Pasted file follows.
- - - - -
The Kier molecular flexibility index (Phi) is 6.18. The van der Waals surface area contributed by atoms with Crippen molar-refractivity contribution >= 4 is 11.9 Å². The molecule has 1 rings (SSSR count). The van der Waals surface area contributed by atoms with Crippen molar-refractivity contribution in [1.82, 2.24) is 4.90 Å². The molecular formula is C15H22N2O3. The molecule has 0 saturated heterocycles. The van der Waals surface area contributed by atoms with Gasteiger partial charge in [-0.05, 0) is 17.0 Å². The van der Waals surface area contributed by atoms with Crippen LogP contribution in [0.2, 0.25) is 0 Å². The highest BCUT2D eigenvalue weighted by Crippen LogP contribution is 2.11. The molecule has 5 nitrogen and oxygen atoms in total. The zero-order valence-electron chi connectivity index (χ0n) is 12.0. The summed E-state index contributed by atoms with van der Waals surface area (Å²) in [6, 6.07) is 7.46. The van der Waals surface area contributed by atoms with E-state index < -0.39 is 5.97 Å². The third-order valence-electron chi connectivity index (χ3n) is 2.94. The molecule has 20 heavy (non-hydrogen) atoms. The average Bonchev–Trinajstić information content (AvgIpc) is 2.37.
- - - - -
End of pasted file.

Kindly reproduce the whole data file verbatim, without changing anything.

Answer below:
The Kier molecular flexibility index (Phi) is 6.18. The van der Waals surface area contributed by atoms with Crippen molar-refractivity contribution >= 4 is 11.9 Å². The molecule has 1 rings (SSSR count). The van der Waals surface area contributed by atoms with Crippen molar-refractivity contribution in [1.82, 2.24) is 4.90 Å². The molecular formula is C15H22N2O3. The molecule has 0 saturated heterocycles. The van der Waals surface area contributed by atoms with Gasteiger partial charge in [-0.05, 0) is 17.0 Å². The van der Waals surface area contributed by atoms with Crippen LogP contribution in [0.2, 0.25) is 0 Å². The highest BCUT2D eigenvalue weighted by Crippen LogP contribution is 2.11. The molecule has 5 nitrogen and oxygen atoms in total. The zero-order valence-electron chi connectivity index (χ0n) is 12.0. The summed E-state index contributed by atoms with van der Waals surface area (Å²) in [6, 6.07) is 7.46. The van der Waals surface area contributed by atoms with E-state index < -0.39 is 5.97 Å². The third-order valence-electron chi connectivity index (χ3n) is 2.94. The molecule has 20 heavy (non-hydrogen) atoms. The average Bonchev–Trinajstić information content (AvgIpc) is 2.37.